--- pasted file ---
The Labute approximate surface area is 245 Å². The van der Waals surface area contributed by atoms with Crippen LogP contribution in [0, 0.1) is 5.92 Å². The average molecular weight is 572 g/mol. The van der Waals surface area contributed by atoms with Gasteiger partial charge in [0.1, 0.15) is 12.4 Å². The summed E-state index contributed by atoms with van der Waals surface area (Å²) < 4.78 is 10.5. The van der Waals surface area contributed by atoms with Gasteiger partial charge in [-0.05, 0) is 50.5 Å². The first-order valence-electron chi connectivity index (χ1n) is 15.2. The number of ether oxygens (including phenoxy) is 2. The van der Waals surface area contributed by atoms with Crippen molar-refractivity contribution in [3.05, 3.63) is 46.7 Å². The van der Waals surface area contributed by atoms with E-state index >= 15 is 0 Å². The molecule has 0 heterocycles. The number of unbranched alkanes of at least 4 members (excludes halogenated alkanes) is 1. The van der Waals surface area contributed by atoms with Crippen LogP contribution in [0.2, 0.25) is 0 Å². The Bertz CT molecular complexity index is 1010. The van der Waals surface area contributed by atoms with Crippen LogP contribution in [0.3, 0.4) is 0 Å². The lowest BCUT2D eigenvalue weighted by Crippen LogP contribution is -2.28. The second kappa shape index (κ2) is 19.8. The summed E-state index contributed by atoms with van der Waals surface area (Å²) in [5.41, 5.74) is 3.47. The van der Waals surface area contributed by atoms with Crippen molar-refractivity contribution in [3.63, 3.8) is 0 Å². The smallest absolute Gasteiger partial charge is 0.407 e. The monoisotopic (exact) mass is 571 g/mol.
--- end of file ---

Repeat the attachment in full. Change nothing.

The Labute approximate surface area is 245 Å². The van der Waals surface area contributed by atoms with Crippen LogP contribution in [0, 0.1) is 5.92 Å². The average molecular weight is 572 g/mol. The van der Waals surface area contributed by atoms with Gasteiger partial charge in [0.1, 0.15) is 12.4 Å². The summed E-state index contributed by atoms with van der Waals surface area (Å²) < 4.78 is 10.5. The van der Waals surface area contributed by atoms with Gasteiger partial charge in [-0.05, 0) is 50.5 Å². The first-order valence-electron chi connectivity index (χ1n) is 15.2. The number of ether oxygens (including phenoxy) is 2. The van der Waals surface area contributed by atoms with Crippen molar-refractivity contribution in [3.05, 3.63) is 46.7 Å². The van der Waals surface area contributed by atoms with E-state index >= 15 is 0 Å². The molecule has 0 heterocycles. The number of unbranched alkanes of at least 4 members (excludes halogenated alkanes) is 1. The van der Waals surface area contributed by atoms with Crippen LogP contribution in [0.2, 0.25) is 0 Å². The Bertz CT molecular complexity index is 1010. The van der Waals surface area contributed by atoms with Crippen LogP contribution in [0.3, 0.4) is 0 Å². The lowest BCUT2D eigenvalue weighted by Crippen LogP contribution is -2.28. The second kappa shape index (κ2) is 19.8. The summed E-state index contributed by atoms with van der Waals surface area (Å²) in [5.41, 5.74) is 3.47. The van der Waals surface area contributed by atoms with Crippen molar-refractivity contribution in [3.63, 3.8) is 0 Å². The smallest absolute Gasteiger partial charge is 0.407 e. The monoisotopic (exact) mass is 571 g/mol.